Your first defense against identity thieves and other scam artists is being aware of the fraudulent activity that may be taking place.

If you receive an unexpected email, phone call, letter, text message, etc., in which you are asked for your personal or financial information, check this page first - you may see immediately that it is a scam.


What do you do if you feel you have been a victim of one of these scams? Contact us immediately and let us know, so that we can take the appropriate steps to safeguard your account.

Contact our Call Center at 850-747-4300 (888-896-3255, toll-free). You may also send us a secure message (or "Chat" with us) through Online Banking.


Scam Messages or Sites "Related" to Tyndall

These are examples of some of the latest scams that have been circulating, including samples of the fraudulent messages.

July 8, 2013 - Fake Credit Score Pop-up Message

Periodically, when you click ours (or any other financial institution's web site), you may get a pop-up box that is designed to look like it is sponsored by us. Often, this pop-up box appears when you click to log into Online Banking, so it definitely gets your attention. This company has no connection, whatsoever, to Tyndall or to any other financial institution - it even states that in the fine print. It is strictly designed to get you to purchase their product.

Do not click on the link; simply close the box and continue with your business. It is generated by adware that was inadvertently downloaded onto your PC; we recommend you run a scan of your PC to remove it.

Click here to see a larger image of the pop-up message. This link also contains images of the same message directed at two other financial institutions, along with a similar message that appeared on our site (and others) last year.

March 21, 2013 - Fraudulent Automated Phone Call/Text Message

We have been notified that people are receiving an automated phone call, supposedly from Tyndall Credit Union. The call states that your card has been deactivated, instructs you to press "1" to reactivate it, and references our "24-hour security department."

If you press "1", you are then asked to enter account information such as your 16-digit card number, the card expiration date, and PIN. If you enter all of the information, the call "verifies" that information, and then tells you that your card has been reactivated.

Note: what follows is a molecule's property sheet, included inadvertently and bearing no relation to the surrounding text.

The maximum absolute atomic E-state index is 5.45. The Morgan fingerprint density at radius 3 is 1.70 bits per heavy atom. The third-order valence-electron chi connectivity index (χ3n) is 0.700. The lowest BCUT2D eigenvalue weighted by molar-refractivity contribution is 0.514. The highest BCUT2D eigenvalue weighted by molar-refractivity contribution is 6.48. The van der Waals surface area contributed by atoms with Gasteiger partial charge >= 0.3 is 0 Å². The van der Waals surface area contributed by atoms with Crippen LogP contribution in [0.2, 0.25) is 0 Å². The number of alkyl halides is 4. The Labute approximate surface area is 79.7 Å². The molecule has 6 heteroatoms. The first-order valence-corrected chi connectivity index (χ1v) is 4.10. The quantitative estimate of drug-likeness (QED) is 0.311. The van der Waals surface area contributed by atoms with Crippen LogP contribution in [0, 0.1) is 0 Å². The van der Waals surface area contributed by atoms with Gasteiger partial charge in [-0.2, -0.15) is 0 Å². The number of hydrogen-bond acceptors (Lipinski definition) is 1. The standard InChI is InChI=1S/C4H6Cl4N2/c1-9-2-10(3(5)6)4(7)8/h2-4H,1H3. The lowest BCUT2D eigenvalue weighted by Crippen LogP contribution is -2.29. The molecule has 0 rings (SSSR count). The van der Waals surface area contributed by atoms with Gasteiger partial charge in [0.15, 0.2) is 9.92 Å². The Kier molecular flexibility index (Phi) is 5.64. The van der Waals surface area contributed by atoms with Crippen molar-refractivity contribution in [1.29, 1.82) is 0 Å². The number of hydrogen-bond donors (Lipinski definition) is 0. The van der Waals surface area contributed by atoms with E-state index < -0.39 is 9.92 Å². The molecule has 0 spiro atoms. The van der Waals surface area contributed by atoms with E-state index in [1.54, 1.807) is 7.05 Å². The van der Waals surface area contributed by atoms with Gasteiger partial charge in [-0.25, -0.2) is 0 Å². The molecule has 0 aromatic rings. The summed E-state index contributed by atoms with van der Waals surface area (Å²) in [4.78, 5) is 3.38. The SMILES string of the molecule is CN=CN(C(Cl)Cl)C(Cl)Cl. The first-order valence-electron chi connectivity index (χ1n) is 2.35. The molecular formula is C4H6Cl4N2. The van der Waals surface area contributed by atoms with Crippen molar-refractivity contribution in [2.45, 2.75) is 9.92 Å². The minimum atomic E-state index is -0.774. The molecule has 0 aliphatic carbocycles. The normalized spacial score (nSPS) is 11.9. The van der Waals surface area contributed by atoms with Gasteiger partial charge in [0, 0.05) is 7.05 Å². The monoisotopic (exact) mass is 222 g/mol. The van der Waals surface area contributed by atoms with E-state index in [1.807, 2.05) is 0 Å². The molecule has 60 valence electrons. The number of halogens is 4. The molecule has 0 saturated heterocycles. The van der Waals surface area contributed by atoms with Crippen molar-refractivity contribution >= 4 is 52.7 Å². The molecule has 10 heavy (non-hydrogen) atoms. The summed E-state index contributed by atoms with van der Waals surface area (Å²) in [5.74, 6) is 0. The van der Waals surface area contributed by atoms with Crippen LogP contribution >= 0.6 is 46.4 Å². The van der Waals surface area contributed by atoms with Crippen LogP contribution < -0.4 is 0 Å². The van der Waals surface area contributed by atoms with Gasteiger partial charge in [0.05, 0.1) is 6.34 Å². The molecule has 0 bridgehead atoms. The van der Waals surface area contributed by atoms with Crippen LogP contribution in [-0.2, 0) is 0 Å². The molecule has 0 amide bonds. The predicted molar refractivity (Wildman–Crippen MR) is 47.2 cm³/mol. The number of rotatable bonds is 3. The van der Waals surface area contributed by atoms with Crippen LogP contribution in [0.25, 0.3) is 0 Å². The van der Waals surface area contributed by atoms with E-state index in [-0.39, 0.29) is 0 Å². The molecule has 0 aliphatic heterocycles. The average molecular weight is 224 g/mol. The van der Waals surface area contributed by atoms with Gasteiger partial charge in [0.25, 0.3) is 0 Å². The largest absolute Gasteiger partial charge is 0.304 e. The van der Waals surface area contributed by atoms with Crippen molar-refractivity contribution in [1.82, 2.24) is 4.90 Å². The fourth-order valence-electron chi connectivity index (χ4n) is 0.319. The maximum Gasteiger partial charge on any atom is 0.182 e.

Some people are also receiving text messages with a similar message.

These are scam messages. Please do not respond to them.

Remember, these scammers do not know whether or not you are a Tyndall member, nor do they know whether or not you have a debit card. They are simply mass-calling phone numbers from a particular geographic area, hoping to find some people who will believe the call/message is legitimate and will respond.

October 27, 2011 - Fraudulent Automated Phone Call

We have received numerous calls about a fraudulent phone call people are receiving. The automated message tells you that your VISA debit card has been deactivated and asks you to press "1" to activate your card. Of course, when you press "1", you are asked to enter all of your card information. This is NOT a valid phone call. Please do not provide any information.

The Caller ID on this call shows 718-683-3104, but there will surely be other numbers associated with these calls.

If you should receive any unexpected email, phone or text message that seems to be from Tyndall and are unsure about it, please do not hesitate to contact us.  If it is an email, please forward the suspicious message to us at alerttfcu@tyndall.org so that we can take the steps necessary to shut down any related fraudulent site.  If it is another form of message, please email us the details. Please do not include your member number or any sensitive, personal information in your email to us - it is not a secure email.

Please note:  Tyndall does not use text messages to communicate with members at the present time.

Scam Messages or Sites - Other Organizations

Of course, such scam messages are not solely directed toward Tyndall. They are directed at many other financial institutions, as well as other well-known organizations, such as NCUA, the Better Business Bureau and the IRS. Click here for more information and examples of the scams we have heard about recently.

Guard your account information as you guard your wallet.

Do not provide your account number, check/debit card number, credit card number, PIN, or other financial information to anyone through a link in an email. You should not provide it to anyone by phone either, unless you initiated the call and are certain you are speaking with the correct person.